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In the “Psychology of Legal Decision-Making” seminar, students learn about substantive areas of legal scholarship and also practice essential skills for understanding—and even developing—new empirical research.
Prof. David Hoffman and a team of Penn Carey Law students created a pathbreaking model lease for Philadelphia that is fair, legal, and free.
In Prof. Lisa M. Fairfax’s trailblazing course, students unpack the history of the ESG movement—and prepare to chart its future.
In a new study, Prof. Cary Coglianese and co-author demonstrate the power of businesses to exert substantial influence over agency rulemaking.
In an article published in the Richmond Journal of Law & Technology, Melany Amarikwa L’24 explores the harms perpetuated by TikTok’s unique use of recommendation algorithms.
In an amicus brief, Prof. Jasmine E. Harris and other leading disability law scholars explain why civil rights testers are essential to the enforcement of the Americans with Disabilities Act.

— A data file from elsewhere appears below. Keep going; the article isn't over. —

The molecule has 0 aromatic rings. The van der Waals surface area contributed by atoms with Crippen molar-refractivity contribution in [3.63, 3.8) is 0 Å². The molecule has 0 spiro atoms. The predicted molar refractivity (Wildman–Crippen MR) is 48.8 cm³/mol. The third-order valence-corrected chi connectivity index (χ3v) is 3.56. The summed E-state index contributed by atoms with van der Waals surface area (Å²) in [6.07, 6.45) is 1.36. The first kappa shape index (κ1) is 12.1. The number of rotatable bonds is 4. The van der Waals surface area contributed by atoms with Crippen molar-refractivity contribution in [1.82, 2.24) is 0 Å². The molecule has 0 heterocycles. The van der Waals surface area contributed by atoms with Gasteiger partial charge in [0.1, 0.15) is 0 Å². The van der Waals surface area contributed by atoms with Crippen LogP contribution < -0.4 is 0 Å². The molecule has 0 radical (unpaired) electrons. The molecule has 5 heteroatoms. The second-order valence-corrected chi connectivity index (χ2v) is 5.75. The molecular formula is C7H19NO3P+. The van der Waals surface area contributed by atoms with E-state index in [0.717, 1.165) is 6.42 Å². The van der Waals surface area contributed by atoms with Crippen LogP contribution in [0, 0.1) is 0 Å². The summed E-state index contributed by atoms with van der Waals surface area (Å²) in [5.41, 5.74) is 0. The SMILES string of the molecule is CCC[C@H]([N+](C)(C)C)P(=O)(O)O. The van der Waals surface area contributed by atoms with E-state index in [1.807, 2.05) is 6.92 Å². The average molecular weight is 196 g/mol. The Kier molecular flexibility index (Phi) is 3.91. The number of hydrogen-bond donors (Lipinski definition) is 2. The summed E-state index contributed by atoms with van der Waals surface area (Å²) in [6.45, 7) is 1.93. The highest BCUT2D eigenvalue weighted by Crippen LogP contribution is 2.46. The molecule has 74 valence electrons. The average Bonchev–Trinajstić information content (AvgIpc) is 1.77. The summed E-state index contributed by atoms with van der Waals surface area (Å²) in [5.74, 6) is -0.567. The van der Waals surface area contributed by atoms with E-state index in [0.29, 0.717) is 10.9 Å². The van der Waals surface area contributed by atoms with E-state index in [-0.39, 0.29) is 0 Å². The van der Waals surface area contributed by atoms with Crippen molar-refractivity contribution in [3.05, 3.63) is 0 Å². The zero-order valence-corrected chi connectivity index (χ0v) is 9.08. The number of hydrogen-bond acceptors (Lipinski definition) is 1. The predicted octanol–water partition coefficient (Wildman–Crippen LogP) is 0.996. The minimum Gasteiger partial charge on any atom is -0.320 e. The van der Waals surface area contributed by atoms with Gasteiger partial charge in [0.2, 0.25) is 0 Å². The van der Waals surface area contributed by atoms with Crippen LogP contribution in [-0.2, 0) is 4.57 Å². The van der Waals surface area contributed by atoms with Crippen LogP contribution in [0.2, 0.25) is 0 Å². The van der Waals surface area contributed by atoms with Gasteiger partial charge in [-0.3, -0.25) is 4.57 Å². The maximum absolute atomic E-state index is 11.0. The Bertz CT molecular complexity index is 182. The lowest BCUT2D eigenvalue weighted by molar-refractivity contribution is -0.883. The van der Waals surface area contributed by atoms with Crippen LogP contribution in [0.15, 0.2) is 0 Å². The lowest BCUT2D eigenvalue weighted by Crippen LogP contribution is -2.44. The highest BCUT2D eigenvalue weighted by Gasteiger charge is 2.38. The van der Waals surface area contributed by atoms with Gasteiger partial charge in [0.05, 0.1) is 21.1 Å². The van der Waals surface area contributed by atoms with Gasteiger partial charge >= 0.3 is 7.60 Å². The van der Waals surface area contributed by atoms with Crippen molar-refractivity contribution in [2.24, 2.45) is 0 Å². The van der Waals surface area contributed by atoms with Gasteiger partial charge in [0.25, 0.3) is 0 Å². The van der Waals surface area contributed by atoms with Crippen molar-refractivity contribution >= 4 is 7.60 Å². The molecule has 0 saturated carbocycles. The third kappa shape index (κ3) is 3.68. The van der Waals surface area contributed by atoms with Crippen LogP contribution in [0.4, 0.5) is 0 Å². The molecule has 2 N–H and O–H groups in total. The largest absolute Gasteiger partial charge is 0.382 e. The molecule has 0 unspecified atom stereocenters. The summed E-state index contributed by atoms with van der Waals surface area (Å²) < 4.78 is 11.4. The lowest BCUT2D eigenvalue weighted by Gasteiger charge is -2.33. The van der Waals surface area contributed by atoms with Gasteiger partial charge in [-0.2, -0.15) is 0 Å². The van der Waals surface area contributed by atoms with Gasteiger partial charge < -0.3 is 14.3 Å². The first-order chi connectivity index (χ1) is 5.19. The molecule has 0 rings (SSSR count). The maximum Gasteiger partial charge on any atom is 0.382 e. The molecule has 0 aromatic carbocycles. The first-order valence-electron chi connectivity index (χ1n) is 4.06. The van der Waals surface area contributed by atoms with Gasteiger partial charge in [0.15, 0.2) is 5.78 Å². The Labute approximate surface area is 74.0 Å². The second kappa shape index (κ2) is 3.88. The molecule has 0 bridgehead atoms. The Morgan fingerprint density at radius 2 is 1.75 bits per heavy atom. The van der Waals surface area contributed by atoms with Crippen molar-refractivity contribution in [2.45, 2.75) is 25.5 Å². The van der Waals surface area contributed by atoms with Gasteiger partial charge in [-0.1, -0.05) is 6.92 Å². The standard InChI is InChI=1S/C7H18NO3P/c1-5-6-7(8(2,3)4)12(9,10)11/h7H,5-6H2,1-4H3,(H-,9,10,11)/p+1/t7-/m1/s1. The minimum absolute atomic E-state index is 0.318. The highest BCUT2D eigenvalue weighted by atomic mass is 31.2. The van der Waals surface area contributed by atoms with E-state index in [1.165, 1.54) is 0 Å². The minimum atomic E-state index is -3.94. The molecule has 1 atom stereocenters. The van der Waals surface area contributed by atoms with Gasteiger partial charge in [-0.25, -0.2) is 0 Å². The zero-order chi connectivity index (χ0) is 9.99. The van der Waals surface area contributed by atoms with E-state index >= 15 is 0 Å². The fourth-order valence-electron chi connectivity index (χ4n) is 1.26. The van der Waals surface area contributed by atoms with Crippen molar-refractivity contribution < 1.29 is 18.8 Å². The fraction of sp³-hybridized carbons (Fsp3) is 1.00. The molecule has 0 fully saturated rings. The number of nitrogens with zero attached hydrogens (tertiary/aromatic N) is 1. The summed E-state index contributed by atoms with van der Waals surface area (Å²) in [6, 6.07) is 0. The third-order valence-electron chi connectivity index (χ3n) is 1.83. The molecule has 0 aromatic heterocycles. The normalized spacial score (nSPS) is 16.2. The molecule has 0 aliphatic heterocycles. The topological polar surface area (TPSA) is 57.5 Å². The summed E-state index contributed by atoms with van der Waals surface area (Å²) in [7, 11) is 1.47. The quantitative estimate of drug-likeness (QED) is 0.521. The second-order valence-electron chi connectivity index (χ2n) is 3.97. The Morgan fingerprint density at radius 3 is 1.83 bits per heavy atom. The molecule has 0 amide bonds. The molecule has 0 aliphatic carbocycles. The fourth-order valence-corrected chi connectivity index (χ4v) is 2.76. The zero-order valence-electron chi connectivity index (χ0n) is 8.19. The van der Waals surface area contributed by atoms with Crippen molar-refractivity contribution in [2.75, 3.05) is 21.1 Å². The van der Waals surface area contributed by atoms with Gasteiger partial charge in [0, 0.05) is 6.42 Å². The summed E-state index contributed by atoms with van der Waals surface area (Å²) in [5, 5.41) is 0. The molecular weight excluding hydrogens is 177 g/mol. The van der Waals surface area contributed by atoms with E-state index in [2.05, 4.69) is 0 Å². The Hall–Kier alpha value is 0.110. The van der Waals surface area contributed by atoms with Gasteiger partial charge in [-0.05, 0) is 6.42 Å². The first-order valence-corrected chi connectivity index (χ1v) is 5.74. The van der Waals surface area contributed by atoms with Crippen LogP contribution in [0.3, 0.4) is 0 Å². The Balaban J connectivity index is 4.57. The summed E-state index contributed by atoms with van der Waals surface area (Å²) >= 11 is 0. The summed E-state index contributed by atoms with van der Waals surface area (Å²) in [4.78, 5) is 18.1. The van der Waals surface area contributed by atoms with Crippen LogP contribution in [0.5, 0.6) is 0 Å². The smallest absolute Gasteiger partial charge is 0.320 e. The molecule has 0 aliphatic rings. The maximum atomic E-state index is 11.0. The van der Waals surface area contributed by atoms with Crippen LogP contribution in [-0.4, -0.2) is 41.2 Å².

“Hand your republic over to the enemies of democracy, and it could take a hundred years to get it back,” writes Prof. Kermit Roosevelt at the Los Angeles Times.
At The Regulatory Review, Caroline Hackley L’24 examines the limitations of COPPA, the only federal law regulating the collection of children’s data via the internet.
OCS Associate Dean and Executive Director Maureen Reilly provides advice for employers to make the employee disability disclosure process more effective.
Prof. Christopher S. Yoo and Bethany Lee L’22 advocate FDA regulatory action to better address cybersecurity risks of medical devices such as pacemakers.
In “Generative Interpretation,”Prof. David Hoffman shows how large language models (LLMs) provide a better method of contract interpretation, with some caveats.
In “Policy Lab: AI and Implicit Bias,” students propose solutions to address intersectional bias in generative AI.